Those who have greenhouses, pits or frames, will now see to having any necessary repairs attended to. Whitewashing annually is serviceable, destroying innumerable eggs of insects, in the war against which the gardener should always take the initiative; sulphur mixed with the whitewash is also serviceable. Powerful syringing is a great help to keeping plants clean, and should be frequently resorted to. Those who continually use the syringe, and are watchful for the first appearances of insects, are seldom on the search for remedies. It is so with window as with greenhouse plants. The one who looks at each plant every day, turns up the leaves and examines them, and watches for the first abnormal appearances to trace out the matter, almost always has healthy plants. Often plants in these situations cannot well be syringed, but a sponge is a very good substitute.

This is the most active season for striking cuttings with the view to have plants for next Spring. It is not amons the least signs of advancement that striking cuttings is now a very simple operation, when once it was one of the great mysteries in the art of gardening. We were told to be very careful about watering, but now we find that if the cutting is properly selected and the temperature just right, the more water the better. Indeed saucers without any holes, so that when watered the sand in them is like mud, are found to be among the best of all propagating pans, and the little patent devices, or curiously constructed pots for propagating, which in the past were among the most important outfits of a new beginner's attempts at gardening, are now found cracked or rusting in some old shed. But even with the simplification of this cutting business some art must be used. Indeed it requires experience to succeed well. The very soft wood will perhaps rot, and so will the very hard wood; and then the position may be too hot or too cool. Generally a half ripe cutting put into a pot or box of sand, put right in the full sun, and kept copiously and continuously wet, will rot in a few days.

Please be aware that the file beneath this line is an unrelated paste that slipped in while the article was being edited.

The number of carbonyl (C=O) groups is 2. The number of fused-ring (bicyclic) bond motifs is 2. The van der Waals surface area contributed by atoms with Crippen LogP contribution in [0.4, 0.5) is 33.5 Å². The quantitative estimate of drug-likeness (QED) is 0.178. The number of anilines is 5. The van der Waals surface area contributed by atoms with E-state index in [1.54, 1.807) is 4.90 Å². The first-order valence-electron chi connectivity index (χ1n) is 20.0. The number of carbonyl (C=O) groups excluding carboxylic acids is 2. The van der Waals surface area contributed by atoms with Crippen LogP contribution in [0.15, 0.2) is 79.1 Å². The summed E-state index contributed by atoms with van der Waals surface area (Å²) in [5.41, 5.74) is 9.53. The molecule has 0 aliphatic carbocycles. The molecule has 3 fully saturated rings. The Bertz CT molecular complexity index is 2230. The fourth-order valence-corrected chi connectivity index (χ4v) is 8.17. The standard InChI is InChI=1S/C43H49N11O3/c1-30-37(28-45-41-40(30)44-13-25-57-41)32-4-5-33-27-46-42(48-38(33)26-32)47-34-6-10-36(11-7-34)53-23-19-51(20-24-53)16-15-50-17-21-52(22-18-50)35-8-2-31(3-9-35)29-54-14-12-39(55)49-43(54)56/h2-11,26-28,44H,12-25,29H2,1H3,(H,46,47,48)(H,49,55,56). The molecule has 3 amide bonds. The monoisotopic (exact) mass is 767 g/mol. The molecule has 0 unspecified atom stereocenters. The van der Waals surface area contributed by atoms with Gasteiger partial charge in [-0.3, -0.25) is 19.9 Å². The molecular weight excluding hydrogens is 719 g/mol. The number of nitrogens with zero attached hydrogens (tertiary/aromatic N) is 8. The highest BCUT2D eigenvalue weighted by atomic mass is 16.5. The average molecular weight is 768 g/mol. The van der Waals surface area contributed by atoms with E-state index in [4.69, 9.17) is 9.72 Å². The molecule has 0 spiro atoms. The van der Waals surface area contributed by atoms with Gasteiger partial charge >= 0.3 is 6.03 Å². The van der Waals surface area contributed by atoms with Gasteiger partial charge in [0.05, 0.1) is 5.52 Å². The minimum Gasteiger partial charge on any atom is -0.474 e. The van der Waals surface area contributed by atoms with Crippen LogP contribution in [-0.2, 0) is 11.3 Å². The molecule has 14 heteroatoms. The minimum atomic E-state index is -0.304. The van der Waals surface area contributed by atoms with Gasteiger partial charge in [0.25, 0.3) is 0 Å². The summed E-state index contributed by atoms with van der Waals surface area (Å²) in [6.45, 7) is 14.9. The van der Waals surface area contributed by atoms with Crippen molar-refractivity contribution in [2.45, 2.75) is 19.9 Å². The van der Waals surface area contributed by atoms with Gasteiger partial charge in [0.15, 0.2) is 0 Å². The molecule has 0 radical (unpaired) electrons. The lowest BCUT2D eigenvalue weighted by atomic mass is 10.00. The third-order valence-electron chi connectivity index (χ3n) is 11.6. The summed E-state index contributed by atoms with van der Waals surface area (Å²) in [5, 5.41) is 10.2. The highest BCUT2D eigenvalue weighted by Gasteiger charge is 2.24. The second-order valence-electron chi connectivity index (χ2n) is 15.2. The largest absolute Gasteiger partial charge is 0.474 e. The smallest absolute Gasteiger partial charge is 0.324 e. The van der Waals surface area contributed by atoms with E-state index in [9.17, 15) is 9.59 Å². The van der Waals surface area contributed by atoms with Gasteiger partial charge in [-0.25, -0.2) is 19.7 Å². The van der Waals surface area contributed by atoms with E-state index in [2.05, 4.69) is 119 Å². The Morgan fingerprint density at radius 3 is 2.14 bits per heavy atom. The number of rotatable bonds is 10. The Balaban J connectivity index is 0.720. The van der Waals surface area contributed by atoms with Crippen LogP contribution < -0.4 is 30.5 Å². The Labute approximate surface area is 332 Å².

Those who try it for the first time may fail either wholly or in part; but if they are observing they will soon trace the cause of failure, and have better luck next time.

It is a very good>time to look around for soil for potting purposes. The surface soil of an old pasture forms the best basis, which can be afterwards lightened with sand, or manured with any special ingredients to suit special cases, as required. The turfy or peaty surfaces of old wood or bogs also come very "handy." A stock of moss should also be on hand for those who crock pots, in order to cover the potsherd; moss also comes in useful for many purposes connected with gardening, and should be always on hand.

People not in the secret are often puzzled over the terms used by gardeners in potting. Soil they regard as the earth - earth of any kind that is ready to receive the plant or seed. A heavy soil is that in which clay preponderates over sand. A sandy soil is that in which sand is abundant with the clay. Loam bothers some people - generally it is used as the equivalent of " soil," writers often using " sandy loam " when they might just as well say " sandy soil." But strictly it is the upper surface of clay land which has become black by contact with the air and culture. A loamy soil would be understood as a rather heavy earth lightened by culture.

Plants intended to be taken from the open ground and preserved through the Winter should be lifted early, that they may root a little in the pots. A moist day is of course best for the purpose, and a moist shady place the best to keep them in for a few days afterwards. Anything that is somewhat tender had better be housed before the cold nights come. Some things are checked without actual frost.